The International Atomic Energy Agency (IAEA) on March 7 said it has received reports of artillery shells damaging a nuclear research facility in Ukraine’s besieged second city Kharkiv, but there was no “radiological consequence”.

The Vienna-based UN body said Ukrainian authorities reported an attack took place on March 6, adding that no increase in radiation levels had been reported at the site.

Because the site’s “inventory of radioactive material is very low” and kept at a “subcritical” state, the IAEA said “the damage reported to it would not have had any radiological consequence”.

The facility is part of the Kharkiv Institute of Physics and Technology, a research institute that produces radioactive material for medical and industrial applications.

Kharkiv has come under intense shelling and missile attacks in recent days, as the Ukraine conflict unfolds.

The nuclear institute itself has been at the centre of online conspiracy theories and unsubstantiated claims that the ruling Ukrainian regime is attempting to develop a “dirty bomb” – a crude nuclear weapon capable of causing mass casualties.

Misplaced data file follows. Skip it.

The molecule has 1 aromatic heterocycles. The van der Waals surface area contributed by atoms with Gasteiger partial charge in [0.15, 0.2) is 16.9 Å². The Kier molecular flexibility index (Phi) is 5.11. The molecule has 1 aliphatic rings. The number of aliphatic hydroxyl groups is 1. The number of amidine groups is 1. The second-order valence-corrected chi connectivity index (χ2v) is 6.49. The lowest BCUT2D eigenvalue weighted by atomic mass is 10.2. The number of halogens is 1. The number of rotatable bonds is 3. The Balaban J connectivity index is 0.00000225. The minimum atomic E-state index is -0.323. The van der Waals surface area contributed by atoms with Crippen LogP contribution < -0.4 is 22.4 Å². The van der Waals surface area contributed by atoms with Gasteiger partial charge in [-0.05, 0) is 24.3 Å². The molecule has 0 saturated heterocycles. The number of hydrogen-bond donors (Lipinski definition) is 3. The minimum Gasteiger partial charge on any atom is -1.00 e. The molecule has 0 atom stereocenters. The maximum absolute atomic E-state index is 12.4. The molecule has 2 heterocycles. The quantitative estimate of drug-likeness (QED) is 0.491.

The IAEA said this was just the latest instance of a nuclear facility becoming caught up in the Ukraine crisis.

There have been reports of damage to radioactive waste disposal facilities near Kyiv and Kharkiv, and that the Zaporizhzhia – Europe’s largest nuclear power plant – had been hit, causing a fire that had to be contained. Only two of the facility’s six reactors are operating.